“It’s called Genesis.”
At last, some answers. Not Lost-style question within a question Russian nesting doll pass the parcel mystery-within-a-mystery answers, but definitive ones, straight from Preacher lore as transcribed by Garth Ennis himself. Taking a break from the eternal battle of Darkness versus Light, an angel and a demon made a baby. That baby – that obscene, heaven-sent product of Heaven and Hell – was called Genesis. And it’s Genesis what currently resides within the good (ish) Reverend Jesse Custer, imbuing him with the power to force others to do his bidding.
And it’s the fallout from this which Sundowner largely deals with, spectacular opening aside. Moving quicker than we might have come to expect from the series so far, all of Jesse’s answers come pre-credits sequence (and how good Preacher’s credits are, it must be said, up there with Dexter and True Blood for pure mood setting) before cutting loose with some of the bloodiest action yet.
Jesse’s power is borne from the Genesis symbiote, and DeBlanc and Fiore are legitimate Angels, AWOL from Heaven in an effort to sneakily get it back. They haven’t come alone though – as the three of them learn once pursued by an unstoppable Terminator-esque Seraph. To the Sundowner motel, then, where great use is made out of the entities’ ability to ‘respawn’ after being killed. That’s yet another action sequence nailed by a TV series which hasn’t fluffed one yet – brutal, inventive and hilarious, it might just be Preacher’s best so far (or at least, tied with Cassidy in a plane). We were doubtful at first, but Anatol Yusef and Tom Brooke display fantastic comic timing as DeBlanc and Fiore, and Sundowner really makes the most of it. As Jesse ends their encounter using The Word to get the pair off his back, the door is left wide open for them to call in the big guns as backup. Or rather, the guy carrying the big guns.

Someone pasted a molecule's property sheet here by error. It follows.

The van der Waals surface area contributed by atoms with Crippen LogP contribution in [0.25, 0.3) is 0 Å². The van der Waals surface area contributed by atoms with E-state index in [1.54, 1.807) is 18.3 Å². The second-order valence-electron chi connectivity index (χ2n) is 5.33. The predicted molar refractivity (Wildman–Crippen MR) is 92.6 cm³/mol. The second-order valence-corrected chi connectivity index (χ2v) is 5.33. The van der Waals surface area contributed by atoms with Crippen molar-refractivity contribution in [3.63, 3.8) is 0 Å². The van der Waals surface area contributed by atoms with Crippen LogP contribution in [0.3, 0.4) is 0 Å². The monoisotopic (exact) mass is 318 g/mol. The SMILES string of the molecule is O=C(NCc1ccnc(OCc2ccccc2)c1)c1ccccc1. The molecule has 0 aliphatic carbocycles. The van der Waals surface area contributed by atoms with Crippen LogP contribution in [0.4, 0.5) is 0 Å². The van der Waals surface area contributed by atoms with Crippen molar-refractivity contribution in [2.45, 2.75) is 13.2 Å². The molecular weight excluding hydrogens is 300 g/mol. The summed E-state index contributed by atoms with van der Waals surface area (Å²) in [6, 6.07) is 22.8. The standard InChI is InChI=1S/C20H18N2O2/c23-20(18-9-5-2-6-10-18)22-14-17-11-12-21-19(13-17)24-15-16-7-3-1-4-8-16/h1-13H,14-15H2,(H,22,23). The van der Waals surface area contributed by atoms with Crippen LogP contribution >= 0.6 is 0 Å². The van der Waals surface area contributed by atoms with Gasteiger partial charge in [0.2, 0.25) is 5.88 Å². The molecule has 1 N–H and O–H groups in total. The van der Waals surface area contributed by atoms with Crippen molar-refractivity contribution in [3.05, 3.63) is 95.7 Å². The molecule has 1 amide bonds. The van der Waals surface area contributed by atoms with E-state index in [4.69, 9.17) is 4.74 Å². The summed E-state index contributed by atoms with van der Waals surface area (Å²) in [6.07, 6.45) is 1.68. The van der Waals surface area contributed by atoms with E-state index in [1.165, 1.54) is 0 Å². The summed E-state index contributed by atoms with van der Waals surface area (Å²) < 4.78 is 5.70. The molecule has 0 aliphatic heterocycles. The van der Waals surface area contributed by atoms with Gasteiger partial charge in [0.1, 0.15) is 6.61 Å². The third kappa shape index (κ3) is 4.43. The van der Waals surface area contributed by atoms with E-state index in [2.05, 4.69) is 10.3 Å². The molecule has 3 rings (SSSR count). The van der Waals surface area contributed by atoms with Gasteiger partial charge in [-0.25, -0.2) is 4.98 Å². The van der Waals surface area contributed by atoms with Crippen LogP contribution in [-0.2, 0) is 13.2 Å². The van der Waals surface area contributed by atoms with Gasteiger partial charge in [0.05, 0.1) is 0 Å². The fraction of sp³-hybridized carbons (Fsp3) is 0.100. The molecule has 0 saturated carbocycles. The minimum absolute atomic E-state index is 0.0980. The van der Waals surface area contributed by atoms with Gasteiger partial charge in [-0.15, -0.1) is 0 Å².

But none of this is what really drives episode six. If last week’s Quincannon massacre showed us that there might be repercussions headed Jesse’s way for misuse of the power, here we see the point hammered home. Jesse’s convinced that what he’s doing with Genesis has been the Right Thing thus far, and not Cassidy, Emily or Arseface can convince him otherwise. Setting up a massive amplification system outside the church, Jesse is determined to bring his wayward flock to salvation, by any means necessary (well, hopefully amplification devices will work better for the Preacher than they did David Tennant in Jessica Jones). Say, man of the cloth, you know what they say comes before a fall?
In this case, however, it’s poor Arseface – sorry, Eugene Root – who suffers for Jesse’s sins. “Go to Hell, Eugene!” snaps Jesse, in a moment of wrath. And, with an audible sizzle and a pop, the boy is gone. We can’t imagine this is the last we’ll see of Preacher’s dribbling poster boy, but it’s a Hell (sorry) of a cliffhanger. A savvy ending to an episode which is all about building mood and tension – scenes of poor Eugene at school are almost unbearable to watch. This, we sense, is to be Jesse Custer’s rude awakening.
Elsewhere, other pieces begin to fall into place in the background. Stuck in narrative limbo for as long as Jesse remains in Annville, Tulip is forced to resort to doing Emily’s Church errands in lieu of anything exciting. Still, Ruth Negga is so watchable as the character that even scenes of her delivering wine and gluing together a kid’s art thing are a lot of fun. Also, she had a kid once? That’s news to us fans of the comics.
Less news is Cassidy’s mooning over her, the vampire looking particularly heartbroken at the realisation that Tulip is (or was) ‘Jesse’s’ Tulip. Can anybody say ‘love triangle?’ The rest of it is Phil Collins jokes and the usual non-too subtle suggestions that Jesse should bloody well leave Annville already. All in all, the vampire seems particularly auxiliary in an episode called Sundowner.
That Preacher should instead choose to spend time with Jesse Custer and his (very literal) personal angels and demons is great news. The show has already proven that it can get the characters right – now here’s the reassurance that they can be trusted with the fundamentals of the story too. I know what I like and, hand on my heart, it’s Preacher.